Last year I had the privilege of spending an entire semester studying Emily Dickinson. I was skeptical at first, knowing little about her apart from her apparent reclusiveness and rumored love affair with a woman. I’d read a poem or two in high school and remembered that she wrote about death, and I know, for most people, the knowledge stops there.
I spent months reading, studying, and discussing her poems and various letters she’d sent throughout her life, and I left the class feeling that I had made an intimate friend.
Sure, she rarely left the house, but with a soul like hers, why would she? She cared deeply for her family and ran their household in Amherst, playing the piano, tending her garden, and baking the bread. She was also a contemporary of Emerson, but she refused to attend a gathering he attended because she heard his book “was disgraceful.” As an avid reader of Emerson’s essays, I’ve forgiven her for this, but the point is that she was human: a woman with a keen intellect, a playful ability to enjoy and commune with nature, a heart that loved deeply and truly, and a soul that transcended transcendentalism. And this is nowhere more evident than in her poetry. But sometimes it’s easier to read articles about who she was as a person or watch a movie about her life instead of simply listening to her and judging for yourself.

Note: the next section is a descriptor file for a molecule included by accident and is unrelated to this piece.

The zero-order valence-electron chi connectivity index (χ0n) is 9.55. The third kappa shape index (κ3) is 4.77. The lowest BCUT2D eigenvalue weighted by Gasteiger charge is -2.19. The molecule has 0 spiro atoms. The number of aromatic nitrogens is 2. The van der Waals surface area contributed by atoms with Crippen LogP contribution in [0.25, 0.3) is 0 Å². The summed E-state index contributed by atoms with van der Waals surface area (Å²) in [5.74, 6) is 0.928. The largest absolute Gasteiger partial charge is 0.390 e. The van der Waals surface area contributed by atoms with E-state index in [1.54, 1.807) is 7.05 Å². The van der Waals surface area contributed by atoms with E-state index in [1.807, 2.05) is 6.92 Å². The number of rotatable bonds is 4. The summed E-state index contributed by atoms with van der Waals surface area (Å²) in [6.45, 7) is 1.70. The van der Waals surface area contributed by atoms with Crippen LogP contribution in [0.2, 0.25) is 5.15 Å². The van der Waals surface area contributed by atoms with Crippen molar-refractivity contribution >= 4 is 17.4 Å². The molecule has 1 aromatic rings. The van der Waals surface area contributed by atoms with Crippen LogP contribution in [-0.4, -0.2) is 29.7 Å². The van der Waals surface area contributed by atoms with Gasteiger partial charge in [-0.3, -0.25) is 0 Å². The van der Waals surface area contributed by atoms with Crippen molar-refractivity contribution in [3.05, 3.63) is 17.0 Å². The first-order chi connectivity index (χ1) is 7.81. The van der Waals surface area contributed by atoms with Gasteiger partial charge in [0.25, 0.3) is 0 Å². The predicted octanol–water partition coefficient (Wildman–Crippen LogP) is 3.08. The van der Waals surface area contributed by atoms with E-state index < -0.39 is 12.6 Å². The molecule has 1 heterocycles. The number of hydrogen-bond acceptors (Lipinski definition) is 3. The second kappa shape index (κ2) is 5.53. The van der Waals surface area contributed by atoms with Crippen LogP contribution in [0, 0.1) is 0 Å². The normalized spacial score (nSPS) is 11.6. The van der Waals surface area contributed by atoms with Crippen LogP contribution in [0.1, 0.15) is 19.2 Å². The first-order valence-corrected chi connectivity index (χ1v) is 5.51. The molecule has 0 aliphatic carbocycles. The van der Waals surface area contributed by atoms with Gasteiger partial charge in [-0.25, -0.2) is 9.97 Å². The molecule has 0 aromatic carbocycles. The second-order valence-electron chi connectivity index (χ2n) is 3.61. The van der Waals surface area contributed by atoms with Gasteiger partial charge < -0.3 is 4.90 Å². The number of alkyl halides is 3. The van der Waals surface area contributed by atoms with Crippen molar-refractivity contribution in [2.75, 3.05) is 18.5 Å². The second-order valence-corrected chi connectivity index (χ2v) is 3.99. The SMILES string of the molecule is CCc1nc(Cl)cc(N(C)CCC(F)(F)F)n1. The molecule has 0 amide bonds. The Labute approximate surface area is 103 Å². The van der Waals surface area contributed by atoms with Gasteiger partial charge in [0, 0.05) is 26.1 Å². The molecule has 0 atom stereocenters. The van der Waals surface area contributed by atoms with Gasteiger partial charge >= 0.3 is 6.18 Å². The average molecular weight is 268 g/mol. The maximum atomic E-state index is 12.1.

I get it – Emily Dickinson has long been inaccessible.
With nearly 2000 poems, it’s hard to know where to begin, and many find them confusing and abstruse. In studying her work, I often wished to hear her read them – to see how she would express various lines and dashes and emphases and rhythms. She isn’t alive to do this, but I am, so, starting today, I’ll be reading her poems aloud and posting recordings of my readings. One every day. Almost every day – I’m human, too, after all. With 1,789 poems, this will take me about 5 years, but I could not be more excited. I’ll post them here, on my website, with the date she wrote them and a transcription of the text. I might add a bit of interpretation on some of the more arcane ones, but I hope that you feel your own feelings and have your own ideas. My goal in this is merely to be a vessel for her art. I can only hope that the world will come to know and love her the way I do.
[Legally I think this is okay since all the poems can be found for free online anyway. If it isn’t, let’s have a chat before you go suing me.]